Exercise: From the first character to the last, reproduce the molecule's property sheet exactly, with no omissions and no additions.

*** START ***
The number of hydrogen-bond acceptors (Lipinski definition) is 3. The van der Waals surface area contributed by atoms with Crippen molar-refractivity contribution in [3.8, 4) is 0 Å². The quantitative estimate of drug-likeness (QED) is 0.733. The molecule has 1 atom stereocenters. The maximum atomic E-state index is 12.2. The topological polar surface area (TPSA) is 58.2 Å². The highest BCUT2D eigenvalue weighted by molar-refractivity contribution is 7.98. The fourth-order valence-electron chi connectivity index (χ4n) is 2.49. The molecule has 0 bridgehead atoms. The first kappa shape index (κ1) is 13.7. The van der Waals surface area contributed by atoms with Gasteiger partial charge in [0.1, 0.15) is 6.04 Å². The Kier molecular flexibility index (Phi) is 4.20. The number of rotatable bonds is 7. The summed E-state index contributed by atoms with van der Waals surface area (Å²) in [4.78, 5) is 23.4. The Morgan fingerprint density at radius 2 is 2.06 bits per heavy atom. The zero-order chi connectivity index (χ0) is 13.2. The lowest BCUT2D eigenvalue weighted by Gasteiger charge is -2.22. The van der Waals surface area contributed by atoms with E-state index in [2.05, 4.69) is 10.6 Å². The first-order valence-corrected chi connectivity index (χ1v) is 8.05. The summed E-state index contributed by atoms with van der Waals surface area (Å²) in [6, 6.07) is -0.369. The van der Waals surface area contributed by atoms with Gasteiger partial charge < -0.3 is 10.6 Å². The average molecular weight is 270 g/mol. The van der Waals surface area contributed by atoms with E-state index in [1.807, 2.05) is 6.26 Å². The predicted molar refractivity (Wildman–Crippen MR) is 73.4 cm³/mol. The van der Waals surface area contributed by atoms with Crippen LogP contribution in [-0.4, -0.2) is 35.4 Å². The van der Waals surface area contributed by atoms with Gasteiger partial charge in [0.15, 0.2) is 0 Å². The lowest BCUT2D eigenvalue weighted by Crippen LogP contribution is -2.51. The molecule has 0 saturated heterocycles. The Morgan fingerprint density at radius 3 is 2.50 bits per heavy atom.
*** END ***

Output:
The number of hydrogen-bond acceptors (Lipinski definition) is 3. The van der Waals surface area contributed by atoms with Crippen molar-refractivity contribution in [3.8, 4) is 0 Å². The quantitative estimate of drug-likeness (QED) is 0.733. The molecule has 1 atom stereocenters. The maximum atomic E-state index is 12.2. The topological polar surface area (TPSA) is 58.2 Å². The highest BCUT2D eigenvalue weighted by molar-refractivity contribution is 7.98. The fourth-order valence-electron chi connectivity index (χ4n) is 2.49. The molecule has 0 bridgehead atoms. The first kappa shape index (κ1) is 13.7. The van der Waals surface area contributed by atoms with Gasteiger partial charge in [0.1, 0.15) is 6.04 Å². The Kier molecular flexibility index (Phi) is 4.20. The number of rotatable bonds is 7. The summed E-state index contributed by atoms with van der Waals surface area (Å²) in [4.78, 5) is 23.4. The Morgan fingerprint density at radius 2 is 2.06 bits per heavy atom. The zero-order chi connectivity index (χ0) is 13.2. The lowest BCUT2D eigenvalue weighted by Gasteiger charge is -2.22. The van der Waals surface area contributed by atoms with E-state index in [2.05, 4.69) is 10.6 Å². The first-order valence-corrected chi connectivity index (χ1v) is 8.05. The summed E-state index contributed by atoms with van der Waals surface area (Å²) in [6, 6.07) is -0.369. The van der Waals surface area contributed by atoms with Gasteiger partial charge < -0.3 is 10.6 Å². The average molecular weight is 270 g/mol. The van der Waals surface area contributed by atoms with E-state index in [1.807, 2.05) is 6.26 Å². The predicted molar refractivity (Wildman–Crippen MR) is 73.4 cm³/mol. The van der Waals surface area contributed by atoms with Crippen LogP contribution in [-0.4, -0.2) is 35.4 Å². The van der Waals surface area contributed by atoms with Gasteiger partial charge in [0.15, 0.2) is 0 Å². The lowest BCUT2D eigenvalue weighted by Crippen LogP contribution is -2.51. The molecule has 0 saturated heterocycles. The Morgan fingerprint density at radius 3 is 2.50 bits per heavy atom.